No Shoes In The House

No Shoes In The House

by Michael Won


‘No Shoes In the House’

A greeting, a reminder, and sometimes, a command.

These words were an invitation to respect the cleanliness of my home - a space that my mom worked to keep neat and tidy. I followed this rule… most of the time. But like all rules, I made exceptions.

Leaving the house in a rush and then realizing that I left something behind was one of them… “Do I make myself more late and take my shoes off, or do I do the unthinkable?… Keep my shoes on and defile my home…” This was my weekly crisis as a teenager.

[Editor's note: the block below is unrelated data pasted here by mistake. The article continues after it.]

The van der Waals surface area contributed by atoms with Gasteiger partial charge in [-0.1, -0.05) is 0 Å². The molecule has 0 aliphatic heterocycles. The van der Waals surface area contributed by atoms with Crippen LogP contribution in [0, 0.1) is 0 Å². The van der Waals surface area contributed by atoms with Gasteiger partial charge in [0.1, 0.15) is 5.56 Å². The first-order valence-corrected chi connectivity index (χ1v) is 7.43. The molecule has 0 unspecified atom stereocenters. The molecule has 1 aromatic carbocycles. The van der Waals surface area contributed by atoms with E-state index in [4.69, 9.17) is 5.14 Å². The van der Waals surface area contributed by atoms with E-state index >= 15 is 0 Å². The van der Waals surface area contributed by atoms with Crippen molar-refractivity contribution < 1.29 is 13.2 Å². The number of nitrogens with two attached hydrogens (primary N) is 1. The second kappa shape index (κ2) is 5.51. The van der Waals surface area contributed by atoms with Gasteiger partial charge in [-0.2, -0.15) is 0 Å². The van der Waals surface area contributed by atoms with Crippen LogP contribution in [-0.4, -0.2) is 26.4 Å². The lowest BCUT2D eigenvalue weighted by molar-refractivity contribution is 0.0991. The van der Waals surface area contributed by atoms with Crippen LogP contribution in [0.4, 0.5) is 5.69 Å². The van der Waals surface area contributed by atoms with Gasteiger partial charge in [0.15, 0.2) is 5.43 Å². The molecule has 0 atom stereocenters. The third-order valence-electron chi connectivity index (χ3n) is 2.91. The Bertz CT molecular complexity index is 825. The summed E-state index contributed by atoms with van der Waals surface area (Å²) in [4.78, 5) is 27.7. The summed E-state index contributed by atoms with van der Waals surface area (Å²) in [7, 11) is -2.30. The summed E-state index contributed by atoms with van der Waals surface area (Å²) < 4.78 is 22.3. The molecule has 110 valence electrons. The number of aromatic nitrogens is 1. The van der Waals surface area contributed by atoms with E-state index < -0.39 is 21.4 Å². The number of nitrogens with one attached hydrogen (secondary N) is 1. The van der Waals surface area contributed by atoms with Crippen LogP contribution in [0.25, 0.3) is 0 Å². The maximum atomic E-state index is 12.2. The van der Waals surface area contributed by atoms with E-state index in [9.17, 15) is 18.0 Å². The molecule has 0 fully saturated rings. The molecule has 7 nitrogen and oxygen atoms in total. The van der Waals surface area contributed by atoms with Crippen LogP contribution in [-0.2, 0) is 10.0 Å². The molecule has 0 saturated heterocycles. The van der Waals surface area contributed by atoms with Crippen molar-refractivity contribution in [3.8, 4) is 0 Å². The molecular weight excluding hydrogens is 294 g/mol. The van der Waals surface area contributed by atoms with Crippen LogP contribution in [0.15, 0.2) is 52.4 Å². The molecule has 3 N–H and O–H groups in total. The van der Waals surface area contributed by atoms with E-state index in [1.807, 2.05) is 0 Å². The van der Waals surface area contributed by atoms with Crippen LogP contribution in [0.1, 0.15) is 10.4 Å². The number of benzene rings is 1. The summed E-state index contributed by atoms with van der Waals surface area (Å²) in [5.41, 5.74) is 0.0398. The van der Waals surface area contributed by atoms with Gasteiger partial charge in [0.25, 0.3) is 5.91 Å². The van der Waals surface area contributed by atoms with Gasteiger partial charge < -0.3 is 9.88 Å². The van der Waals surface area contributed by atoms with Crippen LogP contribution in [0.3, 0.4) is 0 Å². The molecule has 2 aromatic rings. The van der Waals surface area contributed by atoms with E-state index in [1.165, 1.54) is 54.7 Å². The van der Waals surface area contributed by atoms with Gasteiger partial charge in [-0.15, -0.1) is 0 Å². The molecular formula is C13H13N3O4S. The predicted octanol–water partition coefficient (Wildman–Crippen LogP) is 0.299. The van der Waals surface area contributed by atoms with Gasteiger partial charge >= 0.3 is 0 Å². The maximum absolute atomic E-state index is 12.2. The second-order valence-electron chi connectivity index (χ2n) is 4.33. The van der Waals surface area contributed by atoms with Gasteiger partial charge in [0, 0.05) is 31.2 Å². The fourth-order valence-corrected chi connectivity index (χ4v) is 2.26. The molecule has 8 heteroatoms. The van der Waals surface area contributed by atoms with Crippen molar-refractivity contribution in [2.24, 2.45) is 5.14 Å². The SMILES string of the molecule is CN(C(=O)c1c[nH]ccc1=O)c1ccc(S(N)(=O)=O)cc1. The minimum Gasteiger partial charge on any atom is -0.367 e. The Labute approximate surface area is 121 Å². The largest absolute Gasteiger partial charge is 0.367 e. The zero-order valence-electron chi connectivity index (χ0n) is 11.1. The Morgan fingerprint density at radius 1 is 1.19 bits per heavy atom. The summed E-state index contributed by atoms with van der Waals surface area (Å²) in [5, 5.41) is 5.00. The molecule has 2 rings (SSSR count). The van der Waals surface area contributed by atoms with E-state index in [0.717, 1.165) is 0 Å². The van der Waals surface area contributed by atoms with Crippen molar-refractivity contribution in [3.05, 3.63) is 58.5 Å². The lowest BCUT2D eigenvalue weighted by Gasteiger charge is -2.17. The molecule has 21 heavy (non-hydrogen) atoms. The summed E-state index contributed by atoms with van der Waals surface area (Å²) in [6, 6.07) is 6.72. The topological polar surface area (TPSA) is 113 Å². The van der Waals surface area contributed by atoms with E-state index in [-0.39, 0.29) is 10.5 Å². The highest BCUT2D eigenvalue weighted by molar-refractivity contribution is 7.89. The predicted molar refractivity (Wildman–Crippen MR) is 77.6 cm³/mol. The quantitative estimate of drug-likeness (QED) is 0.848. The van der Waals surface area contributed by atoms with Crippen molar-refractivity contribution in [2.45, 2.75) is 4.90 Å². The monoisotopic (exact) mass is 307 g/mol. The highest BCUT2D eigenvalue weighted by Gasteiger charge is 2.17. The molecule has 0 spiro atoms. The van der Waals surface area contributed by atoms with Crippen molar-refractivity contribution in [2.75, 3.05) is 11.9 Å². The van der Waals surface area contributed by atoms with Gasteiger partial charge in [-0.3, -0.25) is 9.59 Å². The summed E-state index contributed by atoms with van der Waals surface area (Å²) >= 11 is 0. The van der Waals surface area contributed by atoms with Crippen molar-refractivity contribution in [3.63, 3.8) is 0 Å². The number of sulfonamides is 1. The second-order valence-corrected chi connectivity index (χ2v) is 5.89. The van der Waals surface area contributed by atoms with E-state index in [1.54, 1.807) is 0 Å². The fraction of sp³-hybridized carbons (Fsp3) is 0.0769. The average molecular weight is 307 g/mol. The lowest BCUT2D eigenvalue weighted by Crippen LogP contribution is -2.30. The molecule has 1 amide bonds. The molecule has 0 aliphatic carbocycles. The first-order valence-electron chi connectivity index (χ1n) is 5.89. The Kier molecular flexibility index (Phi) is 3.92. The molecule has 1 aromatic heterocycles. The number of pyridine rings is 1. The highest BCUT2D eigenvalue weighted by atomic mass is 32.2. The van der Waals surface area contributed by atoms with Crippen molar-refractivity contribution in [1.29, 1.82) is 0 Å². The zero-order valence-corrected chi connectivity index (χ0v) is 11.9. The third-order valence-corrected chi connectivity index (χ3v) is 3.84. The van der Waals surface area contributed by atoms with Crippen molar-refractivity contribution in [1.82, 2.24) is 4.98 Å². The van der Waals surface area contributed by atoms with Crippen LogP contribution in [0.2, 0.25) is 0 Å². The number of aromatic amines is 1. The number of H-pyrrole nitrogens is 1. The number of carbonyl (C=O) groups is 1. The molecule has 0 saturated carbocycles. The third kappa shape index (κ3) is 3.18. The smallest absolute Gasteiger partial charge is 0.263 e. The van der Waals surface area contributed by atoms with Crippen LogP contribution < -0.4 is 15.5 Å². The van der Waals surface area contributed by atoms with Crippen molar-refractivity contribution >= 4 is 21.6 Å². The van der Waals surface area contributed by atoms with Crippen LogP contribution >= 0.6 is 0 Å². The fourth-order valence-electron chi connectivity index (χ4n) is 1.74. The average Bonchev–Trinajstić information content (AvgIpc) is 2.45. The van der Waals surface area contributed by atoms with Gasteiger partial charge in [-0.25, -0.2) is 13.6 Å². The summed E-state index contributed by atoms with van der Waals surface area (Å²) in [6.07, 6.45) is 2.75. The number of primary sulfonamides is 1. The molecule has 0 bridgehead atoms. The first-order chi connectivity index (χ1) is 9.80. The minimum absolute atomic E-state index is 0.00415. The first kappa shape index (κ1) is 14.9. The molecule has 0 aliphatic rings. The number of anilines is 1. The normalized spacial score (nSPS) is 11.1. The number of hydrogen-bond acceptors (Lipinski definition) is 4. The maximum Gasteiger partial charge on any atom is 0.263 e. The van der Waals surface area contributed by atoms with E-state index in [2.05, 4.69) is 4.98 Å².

Sometimes I’d be a good son and respect the rules of my Korean household, but other times I chose to be reckless… I tracked the outside world, in. My shoes touched where only socks were meant to go. My mom always knew. No matter how quiet or discreet I thought I was, I was met with the phrase – “No shoes in the house!”


And even now, as I live with my partner in our own home, I still hear the echo of my mom’s words. It’s funny how such a mundane and mildly annoying rule can become so integral to who I am.

Being Korean American means a lot of things to me, and this is certainly one of them.

“No shoes in the house.”


As I spend the holidays with loved ones - cooking in overcrowded kitchens, eating at dining room tables, and lounging on couches - I’ll step into each space with gratitude.

From house to house - room to room - shoes on and shoes off…

A Memoir by Michael Won